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SL government emails lose data with no backups due to “administrative problems” | #ransomware | #cybercrime


A recent report from The Sunday Times claims that all Sri Lanka government emails (gov.lk domain) have lost data owing to a ransomware attack. According to the ICTA, the data in question falls between 17th May to 26th August 2023 with around 5,000 email addresses impacted by the ransomware. To make matters worse, the ICTA also admits that there’s no backup available to restore the lost data.

The ransomware attack took place on 26 August morning and affected all of Lanka Government Network’s (LGN) gov.lk emails. While the system was eventually restored within 12 hours of the attack, none of the lost email data was recovered as the ransomware’s encryption affected the online backups as well. As per ICTA CEO Mahesh Perera, even an offline backup is unavailable and owes the reason for maintaining regular backups to “administrative problems.” However, following the attack, he stated that the ICTA is now taking offline backups on a regular basis.

LGN, which was introduced in 2007 as a means of connecting government organizations and is maintained by the ICTA where the agency dubs it “cost-effective and secure.” (Image credits: ICTA)

While the ICTA says it’s working closely with SLCERT to recover the lost data along with an update to the existing systems. The LGN system has been in use since 2007 when it was shipped with Microsoft Exchange 2003 for government use. By 2014, this was upgraded to Microsoft Exchange 2013 which has been in use until the ransomware attack. It’s worth noting here that Microsoft ended support for Exchange 2013 by April 11 2023 and the company requested customers to migrate systems to Microsoft 365, Office 365, or Exchange 2019 as early as February.

According to the ICTA CEO, the email system was originally planned for an upgrade back in 2021, but has been later due to budget limitations and “certain previous board decisions.”

Lackluster cybersecurity and recovery response

As to how the ransomware itself happened, The Sunday Times report quotes one gov.lk user who had received dubious links in the past few weeks. The user mentions that it’s likely someone may have clicked on one of these links which would have triggered the ransomware.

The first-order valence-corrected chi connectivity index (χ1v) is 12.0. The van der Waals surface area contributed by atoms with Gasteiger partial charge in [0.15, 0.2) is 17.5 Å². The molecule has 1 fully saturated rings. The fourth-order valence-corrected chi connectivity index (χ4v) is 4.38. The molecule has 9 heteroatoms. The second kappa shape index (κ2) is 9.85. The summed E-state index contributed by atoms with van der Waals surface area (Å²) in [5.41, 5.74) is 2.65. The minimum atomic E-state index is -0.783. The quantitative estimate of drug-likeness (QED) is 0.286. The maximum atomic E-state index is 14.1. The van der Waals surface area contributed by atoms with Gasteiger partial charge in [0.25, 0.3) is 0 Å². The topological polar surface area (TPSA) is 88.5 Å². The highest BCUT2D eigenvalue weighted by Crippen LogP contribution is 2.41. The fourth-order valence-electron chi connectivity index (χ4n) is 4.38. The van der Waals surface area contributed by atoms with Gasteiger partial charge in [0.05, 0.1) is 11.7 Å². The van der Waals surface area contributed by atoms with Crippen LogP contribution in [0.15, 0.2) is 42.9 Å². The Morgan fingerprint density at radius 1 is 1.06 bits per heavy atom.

By November 2017, ICTA launched the 2nd phase of LGN with the aim of connecting 3500 government buildings around the country via Sri Lanka Telecom’s network (Image credits: ICTA)

Incidentally, the attack comes at a time when Chinese hackers breached US government emails via a Microsoft Cloud exploit. The attack in question saw hackers using forged authentication tokens to access email accounts via Outlook Web Access in Exchange Online. While Microsoft initially denied the data breach, the tech giant later confirmed the attack, stating that only Outlook.com and Exchange Online applications were impacted. However, some suspect that the hackers could have gained entry to other Microsoft customer applications with the “login with Microsoft” function.

Of course, this wasn’t the first time Sri Lanka was caught up in an international cyber security breach. Back in 2017, the WannaCry ransomware ravaged about 150 countries including Sri Lanka, and impacted over 200,000 computers. Although, Sri Lanka’s track record around cyber security itself hasn’t been great.

The cyber attack is only the latest incident to happen at the national level. In 2021, the LK Domain Registry itself was compromised. Now, with the government’s own gov.lk email systems compromised and lacking data recovery processes in place, the future of e-government services in Sri Lanka leaves much to be desired. It’s particularly worrying when taken in the context of something at the scale of Sri Lanka’s ongoing eNIC/digital ID project.





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